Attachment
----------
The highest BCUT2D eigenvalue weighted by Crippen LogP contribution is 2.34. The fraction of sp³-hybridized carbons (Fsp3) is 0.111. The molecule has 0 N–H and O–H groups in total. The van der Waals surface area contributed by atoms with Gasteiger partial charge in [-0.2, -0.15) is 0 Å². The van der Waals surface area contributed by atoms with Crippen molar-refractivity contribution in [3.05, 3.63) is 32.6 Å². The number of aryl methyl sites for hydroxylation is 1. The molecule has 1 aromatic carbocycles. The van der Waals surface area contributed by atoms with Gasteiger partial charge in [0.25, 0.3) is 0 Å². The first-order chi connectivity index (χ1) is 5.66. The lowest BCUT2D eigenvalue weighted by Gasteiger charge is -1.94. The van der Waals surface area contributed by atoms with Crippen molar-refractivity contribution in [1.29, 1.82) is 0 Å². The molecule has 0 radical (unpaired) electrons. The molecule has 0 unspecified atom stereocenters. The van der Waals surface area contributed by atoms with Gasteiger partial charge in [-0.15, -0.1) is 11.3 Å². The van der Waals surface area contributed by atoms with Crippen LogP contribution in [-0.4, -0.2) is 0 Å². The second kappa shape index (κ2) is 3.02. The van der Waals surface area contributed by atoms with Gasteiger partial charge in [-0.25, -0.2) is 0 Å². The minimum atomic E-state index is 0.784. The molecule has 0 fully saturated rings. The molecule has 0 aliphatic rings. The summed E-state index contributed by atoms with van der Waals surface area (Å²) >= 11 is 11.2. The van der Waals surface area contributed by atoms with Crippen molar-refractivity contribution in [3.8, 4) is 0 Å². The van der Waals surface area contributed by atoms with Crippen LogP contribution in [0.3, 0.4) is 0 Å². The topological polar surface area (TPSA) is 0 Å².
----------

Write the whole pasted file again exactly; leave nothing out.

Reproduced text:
The highest BCUT2D eigenvalue weighted by Crippen LogP contribution is 2.34. The fraction of sp³-hybridized carbons (Fsp3) is 0.111. The molecule has 0 N–H and O–H groups in total. The van der Waals surface area contributed by atoms with Gasteiger partial charge in [-0.2, -0.15) is 0 Å². The van der Waals surface area contributed by atoms with Crippen molar-refractivity contribution in [3.05, 3.63) is 32.6 Å². The number of aryl methyl sites for hydroxylation is 1. The molecule has 1 aromatic carbocycles. The van der Waals surface area contributed by atoms with Gasteiger partial charge in [0.25, 0.3) is 0 Å². The first-order chi connectivity index (χ1) is 5.66. The lowest BCUT2D eigenvalue weighted by Gasteiger charge is -1.94. The van der Waals surface area contributed by atoms with Crippen molar-refractivity contribution in [1.29, 1.82) is 0 Å². The molecule has 0 radical (unpaired) electrons. The molecule has 0 unspecified atom stereocenters. The van der Waals surface area contributed by atoms with Gasteiger partial charge in [-0.15, -0.1) is 11.3 Å². The van der Waals surface area contributed by atoms with Crippen LogP contribution in [-0.4, -0.2) is 0 Å². The second kappa shape index (κ2) is 3.02. The van der Waals surface area contributed by atoms with Gasteiger partial charge in [-0.25, -0.2) is 0 Å². The minimum atomic E-state index is 0.784. The molecule has 0 fully saturated rings. The molecule has 0 aliphatic rings. The summed E-state index contributed by atoms with van der Waals surface area (Å²) >= 11 is 11.2. The van der Waals surface area contributed by atoms with Crippen molar-refractivity contribution in [3.8, 4) is 0 Å². The van der Waals surface area contributed by atoms with Crippen LogP contribution in [0.3, 0.4) is 0 Å². The topological polar surface area (TPSA) is 0 Å².